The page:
Good people are hard to come by, whereas good ideas are ten a penny if you’re creative enough. Build a strong team of people around you and you’re guaranteed to catch the eye of investors, because it’s the people that make or break a new business. Choose yours carefully and you’ll be onto a winner.

Take advantage of the current economic situation

We’re just emerging from a period of intense uncertainty. Brexit and the Covid-19 pandemic created a perfect storm which resulted in ‘scared capital’, in other words, investors were incredibly reluctant to part with their cash unless they could be 100% confident of seeing a decent return on investment. The level of scrutiny your business might have been subjected to a few months ago would have been intense, but now we’re seeing a relaxing around investment and more opportunities are rearing their heads.

There might be forecasts of a recession, but investors are once again opening their wallets and taking a few calculated risks on the companies they invest in. If your business is strong and ready to grow, then now might be the perfect time to start looking for seed funding and begin, with investor help, to scale up.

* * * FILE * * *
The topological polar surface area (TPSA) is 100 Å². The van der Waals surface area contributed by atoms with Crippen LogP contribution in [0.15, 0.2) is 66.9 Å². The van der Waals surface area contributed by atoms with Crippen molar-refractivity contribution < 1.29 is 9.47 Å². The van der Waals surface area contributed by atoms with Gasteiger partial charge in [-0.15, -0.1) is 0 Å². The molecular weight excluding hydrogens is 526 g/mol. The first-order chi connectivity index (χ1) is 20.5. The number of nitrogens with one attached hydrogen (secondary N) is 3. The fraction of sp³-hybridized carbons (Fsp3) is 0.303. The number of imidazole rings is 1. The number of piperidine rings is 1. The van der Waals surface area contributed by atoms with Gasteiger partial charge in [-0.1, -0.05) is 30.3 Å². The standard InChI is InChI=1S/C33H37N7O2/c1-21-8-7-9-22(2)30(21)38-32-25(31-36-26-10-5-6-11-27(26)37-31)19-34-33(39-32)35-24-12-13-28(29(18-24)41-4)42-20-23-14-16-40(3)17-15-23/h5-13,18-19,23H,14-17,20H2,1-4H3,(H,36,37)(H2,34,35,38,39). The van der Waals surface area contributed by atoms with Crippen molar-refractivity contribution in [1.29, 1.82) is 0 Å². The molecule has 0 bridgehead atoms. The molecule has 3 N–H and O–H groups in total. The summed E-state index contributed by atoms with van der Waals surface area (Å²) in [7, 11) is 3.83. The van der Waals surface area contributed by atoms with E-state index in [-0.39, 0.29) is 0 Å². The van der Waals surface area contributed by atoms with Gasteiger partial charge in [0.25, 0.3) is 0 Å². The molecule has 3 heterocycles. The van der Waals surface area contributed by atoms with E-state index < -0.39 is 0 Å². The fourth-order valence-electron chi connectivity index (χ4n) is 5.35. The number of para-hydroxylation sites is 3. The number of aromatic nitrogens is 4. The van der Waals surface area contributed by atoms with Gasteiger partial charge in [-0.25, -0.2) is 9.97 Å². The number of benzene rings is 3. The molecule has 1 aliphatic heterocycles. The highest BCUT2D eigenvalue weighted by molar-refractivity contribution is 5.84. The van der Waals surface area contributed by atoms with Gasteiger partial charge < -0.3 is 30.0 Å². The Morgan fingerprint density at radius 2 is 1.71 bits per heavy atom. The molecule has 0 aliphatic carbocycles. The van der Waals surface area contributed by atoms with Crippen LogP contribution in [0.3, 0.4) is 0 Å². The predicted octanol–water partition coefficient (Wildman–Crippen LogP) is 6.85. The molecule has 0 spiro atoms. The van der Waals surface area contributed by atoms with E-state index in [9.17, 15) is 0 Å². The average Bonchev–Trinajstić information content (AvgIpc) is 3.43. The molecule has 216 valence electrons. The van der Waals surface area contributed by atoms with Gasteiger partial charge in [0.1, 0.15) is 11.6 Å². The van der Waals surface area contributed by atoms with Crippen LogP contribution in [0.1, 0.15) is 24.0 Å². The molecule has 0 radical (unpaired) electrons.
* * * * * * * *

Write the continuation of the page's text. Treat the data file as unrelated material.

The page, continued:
Know who to approach

Before you start looking for investment, it’s important that you draw up an ideal investor profile. Many investors will want to put their money into companies who work in a field they are already familiar with and understand, so be on the lookout for those who have a background in your market or industry. If, for example, you are manufacturing products for the healthcare industry, there’s very little point in approaching someone whose interests and business portfolio deals with hospitality or aviation.

Knowing who to approach is half the battle, because if they share your business interests, you’re already halfway towards working your way into their mindset.  Common ground and shared interests go a long way in building the rapport you need with a potential investor. Build up a profile of the people who might think on your wavelength and prioritise them, because they’re the ones who are most likely to buy into your big idea.

Getting into the mindset of an investor means taking a step back and looking at your business from an outsider’s perspective. That can be incredibly difficult to do when you’re so personally involved in your enterprise, but taking a critical eye will help you work out where the strengths and weaknesses of your business lie.

Investment is as much about finding a mentor as it is about finding funding. Prepare to be flexible and allow other people in as you begin to expand, and take any advice you can when it’s offered. Finding those who share your passions and interests is a good route into forming strong partnerships, so know your target audience, understand their way of thinking and perfect a knock-out pitch if you want to get the funding you need for the next steps.